Hacker News readers who visit the site to learn how engineers and entrepreneurs talk, and what they talk about, can find themselves immersed in conversations that resemble the output of duelling Markov bots trained on libertarian economics blogs, “The Tim Ferriss Show,” and the work of Yuval Noah Harari.
“One of the things I’ve learned is that almost all of the generalizations are wrong. And I’ve learned this because people love to post generalizations about Hacker News to Hacker News.”.
In an Emacs file, Gackle collects a list of contradictory statements that people have used to describe Hacker News.
Gackle later told me that he sees frustration at work as part of the DNA of Hacker News.
For Gackle and Bell, moderating Hacker News has presented an opportunity for self-work.
N-gate, a satirical Web site with the slogan “We can’t both be right”, offers a weekly summary of Hacker News discussions, dubbed “Webshit weekly.” The N-gate entry about a Hacker News discussion of a Times article on the crashes of two Boeing 737 airliners, in Indonesia and Ethiopia, is typical.
The creation of Startup News was a response to Reddit’s Eternal September; some of the problems with which Gackle and Bell are grappling can be traced to a similar phenomenon at Hacker News.
A few weeks after meeting with Gackle and Bell, I checked Hacker News to see what commenters were saying about a Times story on the Facebook co-founder Chris Hughes’s antitrust work with the Federal Trade Commission.
The orginal article.
Jack Goldsmith and Robert Williams have argued in Lawfare that the strategy of charging Chinese hackers for theft of U.S. trade secrets has failed to deter such activity, citing the public charges against Chinese state-affiliated hackers in 2017 and 2018 as reason to believe Chinese cyber theft of American intellectual property had not ceased.
John Carlin, who oversaw the early charging of foreign hackers as assistant attorney general for national security from 2014 to 2016, has written about charging foreign hackers more broadly as part of a package of tools that the U.S. government can use to disrupt and deter state-sponsored hacking.
A full list is provided below and includes charges against foreign state-linked hackers involved in influence operations, which is often considered together with hacking in discussions of deterrence and responding to malicious cyber activity.
Bringing criminal charges against foreign hackers differs in important ways from other options available to policymakers-like press conferences, sanctions or offensive cyber operations-for responding to a cyber incident.
Waiting until the relevant sources go dry or methods fall out of use reduces the impact that criminal charges are likely to have, as individual hackers are likely to have changed their behaviors and may not be working with the foreign government at that point.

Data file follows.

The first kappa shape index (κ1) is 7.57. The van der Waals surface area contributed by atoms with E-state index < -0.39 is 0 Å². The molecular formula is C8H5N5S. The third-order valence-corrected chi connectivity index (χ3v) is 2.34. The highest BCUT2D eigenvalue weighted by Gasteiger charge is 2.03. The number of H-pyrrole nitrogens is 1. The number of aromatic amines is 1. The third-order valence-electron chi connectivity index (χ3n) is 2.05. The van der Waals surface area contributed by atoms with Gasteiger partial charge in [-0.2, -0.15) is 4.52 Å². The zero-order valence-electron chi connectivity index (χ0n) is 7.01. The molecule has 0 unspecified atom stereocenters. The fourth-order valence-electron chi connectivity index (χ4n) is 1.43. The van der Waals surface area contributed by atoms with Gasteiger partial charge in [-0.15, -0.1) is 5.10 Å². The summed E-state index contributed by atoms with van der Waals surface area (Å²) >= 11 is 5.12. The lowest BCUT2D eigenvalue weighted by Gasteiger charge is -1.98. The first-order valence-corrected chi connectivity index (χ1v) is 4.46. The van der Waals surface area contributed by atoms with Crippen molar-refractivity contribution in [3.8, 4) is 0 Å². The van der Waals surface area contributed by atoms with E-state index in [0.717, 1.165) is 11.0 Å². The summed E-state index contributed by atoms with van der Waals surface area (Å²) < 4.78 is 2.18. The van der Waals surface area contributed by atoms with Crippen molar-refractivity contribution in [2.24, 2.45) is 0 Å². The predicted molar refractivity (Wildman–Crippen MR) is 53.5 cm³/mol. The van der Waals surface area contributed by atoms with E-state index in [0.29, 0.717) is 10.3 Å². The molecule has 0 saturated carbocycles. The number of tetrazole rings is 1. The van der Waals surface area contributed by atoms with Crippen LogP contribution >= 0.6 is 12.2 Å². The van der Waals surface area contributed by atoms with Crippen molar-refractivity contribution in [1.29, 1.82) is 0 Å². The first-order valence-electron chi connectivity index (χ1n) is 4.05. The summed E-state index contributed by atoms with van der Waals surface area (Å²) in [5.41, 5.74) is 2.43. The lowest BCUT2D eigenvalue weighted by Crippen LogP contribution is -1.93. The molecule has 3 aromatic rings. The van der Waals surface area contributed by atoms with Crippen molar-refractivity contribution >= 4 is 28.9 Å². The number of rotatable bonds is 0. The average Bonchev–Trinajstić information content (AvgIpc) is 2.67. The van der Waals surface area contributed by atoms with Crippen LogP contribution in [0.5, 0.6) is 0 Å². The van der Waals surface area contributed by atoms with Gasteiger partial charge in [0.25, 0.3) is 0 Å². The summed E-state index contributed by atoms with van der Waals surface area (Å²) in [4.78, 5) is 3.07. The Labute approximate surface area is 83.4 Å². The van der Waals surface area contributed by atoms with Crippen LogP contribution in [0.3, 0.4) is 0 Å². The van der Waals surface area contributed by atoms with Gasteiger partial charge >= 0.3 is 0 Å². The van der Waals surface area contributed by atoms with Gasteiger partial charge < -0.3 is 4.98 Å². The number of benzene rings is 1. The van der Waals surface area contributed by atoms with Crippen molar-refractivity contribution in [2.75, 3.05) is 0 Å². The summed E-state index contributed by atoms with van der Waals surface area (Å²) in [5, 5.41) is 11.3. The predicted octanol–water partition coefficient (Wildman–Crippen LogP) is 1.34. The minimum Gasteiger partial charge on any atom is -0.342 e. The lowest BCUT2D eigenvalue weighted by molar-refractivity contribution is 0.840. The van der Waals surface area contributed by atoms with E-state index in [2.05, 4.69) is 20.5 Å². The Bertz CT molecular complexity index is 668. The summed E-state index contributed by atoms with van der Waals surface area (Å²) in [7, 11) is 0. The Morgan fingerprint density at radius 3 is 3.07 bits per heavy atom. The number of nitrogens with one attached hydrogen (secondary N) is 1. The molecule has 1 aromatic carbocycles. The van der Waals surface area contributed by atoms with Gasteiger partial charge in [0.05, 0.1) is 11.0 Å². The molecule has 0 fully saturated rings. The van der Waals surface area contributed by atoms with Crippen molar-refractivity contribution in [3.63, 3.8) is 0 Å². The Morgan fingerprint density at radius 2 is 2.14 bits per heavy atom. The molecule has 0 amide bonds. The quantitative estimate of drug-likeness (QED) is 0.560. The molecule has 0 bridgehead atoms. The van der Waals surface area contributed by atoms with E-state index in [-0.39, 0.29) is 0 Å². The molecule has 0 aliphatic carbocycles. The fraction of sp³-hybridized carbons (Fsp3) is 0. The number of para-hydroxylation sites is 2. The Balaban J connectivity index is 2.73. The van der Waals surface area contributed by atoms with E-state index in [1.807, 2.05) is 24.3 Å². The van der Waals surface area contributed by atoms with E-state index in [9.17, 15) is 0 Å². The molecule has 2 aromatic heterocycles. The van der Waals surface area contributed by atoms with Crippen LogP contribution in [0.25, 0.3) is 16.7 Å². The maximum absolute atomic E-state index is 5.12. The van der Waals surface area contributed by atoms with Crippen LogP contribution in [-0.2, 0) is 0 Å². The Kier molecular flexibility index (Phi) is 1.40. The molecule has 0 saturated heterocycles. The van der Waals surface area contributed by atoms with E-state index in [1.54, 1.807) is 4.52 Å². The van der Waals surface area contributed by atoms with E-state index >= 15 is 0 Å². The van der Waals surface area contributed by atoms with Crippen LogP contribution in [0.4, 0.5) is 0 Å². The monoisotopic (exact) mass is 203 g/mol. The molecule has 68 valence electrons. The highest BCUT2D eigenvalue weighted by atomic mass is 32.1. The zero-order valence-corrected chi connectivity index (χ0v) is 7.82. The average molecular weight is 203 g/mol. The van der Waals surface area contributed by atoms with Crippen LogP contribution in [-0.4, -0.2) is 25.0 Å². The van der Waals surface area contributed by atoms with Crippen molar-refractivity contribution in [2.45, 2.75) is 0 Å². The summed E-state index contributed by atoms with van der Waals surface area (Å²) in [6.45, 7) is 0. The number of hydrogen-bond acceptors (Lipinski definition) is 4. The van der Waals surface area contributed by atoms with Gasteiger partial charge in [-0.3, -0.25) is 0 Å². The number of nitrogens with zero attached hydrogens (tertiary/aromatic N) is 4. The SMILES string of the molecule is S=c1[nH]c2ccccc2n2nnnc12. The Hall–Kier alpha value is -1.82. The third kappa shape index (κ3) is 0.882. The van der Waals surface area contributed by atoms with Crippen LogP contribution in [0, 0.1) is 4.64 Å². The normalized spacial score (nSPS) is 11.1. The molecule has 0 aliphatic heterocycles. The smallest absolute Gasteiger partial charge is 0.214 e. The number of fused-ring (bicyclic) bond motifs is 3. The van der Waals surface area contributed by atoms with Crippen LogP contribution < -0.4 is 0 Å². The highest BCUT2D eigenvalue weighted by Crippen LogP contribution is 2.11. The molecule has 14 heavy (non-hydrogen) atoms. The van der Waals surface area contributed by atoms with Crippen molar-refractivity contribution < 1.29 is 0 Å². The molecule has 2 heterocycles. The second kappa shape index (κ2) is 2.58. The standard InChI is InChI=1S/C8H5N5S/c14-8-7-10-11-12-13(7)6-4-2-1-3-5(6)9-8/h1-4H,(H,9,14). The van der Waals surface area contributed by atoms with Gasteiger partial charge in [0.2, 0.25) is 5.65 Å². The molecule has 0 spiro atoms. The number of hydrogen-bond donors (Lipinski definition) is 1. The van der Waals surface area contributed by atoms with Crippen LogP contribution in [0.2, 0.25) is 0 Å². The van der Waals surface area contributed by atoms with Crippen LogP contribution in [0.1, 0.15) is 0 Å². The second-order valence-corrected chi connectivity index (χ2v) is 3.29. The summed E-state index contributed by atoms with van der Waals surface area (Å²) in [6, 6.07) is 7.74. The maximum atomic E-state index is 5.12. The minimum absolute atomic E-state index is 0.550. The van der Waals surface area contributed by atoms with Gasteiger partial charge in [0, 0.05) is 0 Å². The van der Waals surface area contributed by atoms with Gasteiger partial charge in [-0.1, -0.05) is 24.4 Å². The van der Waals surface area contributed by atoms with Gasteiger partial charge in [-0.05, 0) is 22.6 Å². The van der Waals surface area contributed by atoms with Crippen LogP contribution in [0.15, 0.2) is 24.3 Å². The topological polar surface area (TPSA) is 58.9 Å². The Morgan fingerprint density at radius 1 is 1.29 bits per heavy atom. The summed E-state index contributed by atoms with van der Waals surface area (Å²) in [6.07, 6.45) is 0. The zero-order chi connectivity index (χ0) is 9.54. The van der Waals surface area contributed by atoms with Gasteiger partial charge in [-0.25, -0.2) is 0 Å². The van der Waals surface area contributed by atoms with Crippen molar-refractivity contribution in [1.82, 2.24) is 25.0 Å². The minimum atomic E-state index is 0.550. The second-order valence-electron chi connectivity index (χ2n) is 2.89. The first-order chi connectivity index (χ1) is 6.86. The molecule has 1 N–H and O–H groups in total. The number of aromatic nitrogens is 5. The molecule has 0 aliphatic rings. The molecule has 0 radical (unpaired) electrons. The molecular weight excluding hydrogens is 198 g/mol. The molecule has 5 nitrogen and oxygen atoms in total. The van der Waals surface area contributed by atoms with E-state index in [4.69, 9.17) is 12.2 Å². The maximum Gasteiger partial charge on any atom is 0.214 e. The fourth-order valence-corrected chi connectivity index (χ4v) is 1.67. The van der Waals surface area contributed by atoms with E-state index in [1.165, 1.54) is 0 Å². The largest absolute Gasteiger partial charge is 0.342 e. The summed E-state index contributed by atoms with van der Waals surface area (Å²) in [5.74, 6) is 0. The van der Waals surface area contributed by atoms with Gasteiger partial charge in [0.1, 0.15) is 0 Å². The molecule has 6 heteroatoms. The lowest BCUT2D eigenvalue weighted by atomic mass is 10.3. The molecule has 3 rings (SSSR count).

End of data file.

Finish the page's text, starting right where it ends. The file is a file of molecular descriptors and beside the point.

Even if Washington does not use criminal charges against foreign hackers and other foreigners engaged in state-linked malicious behavior in apolitical fashion, its adversaries may act more aggressively to politicize international law enforcement in an effort to undermine cooperation on combating cybercrime.
Many observers have questioned the worth of the charging strategy by arguing that it has not improved “Cyber deterrence.” That is to reject the charging strategy for the wrong reason-for many of the reasons discussed above, but also because that view avoids addressing many of the other consequences that criminal charges against foreign hackers raise.
Criminal charges against foreign hackers should be framed as “Persistent law enforcement”-continued efforts to disrupt and deter hackers.
The orginal article.
A new study has identified security flaws in five of the most popular password managers.
Which finds password manager users are vulnerable to targeted malware attacks, does shine a light on ways to bolster our defenses.
Password managers are programs that keep all your log-in details in an online safe-deposit box.
“The ‘lock’ button on password managers is broken – some more severely than others,” said lead researcher Adrian Bednarek.
Not storing extremely valuable secrets such as bitcoin private keys in password managers.
The other lesson from the new research is in how the password managers handled the problem.
Troy Hunt, a security expert who runs the compromised-passwords database Haveibeenpwned.com, says password managers ought to be as resilient as possible.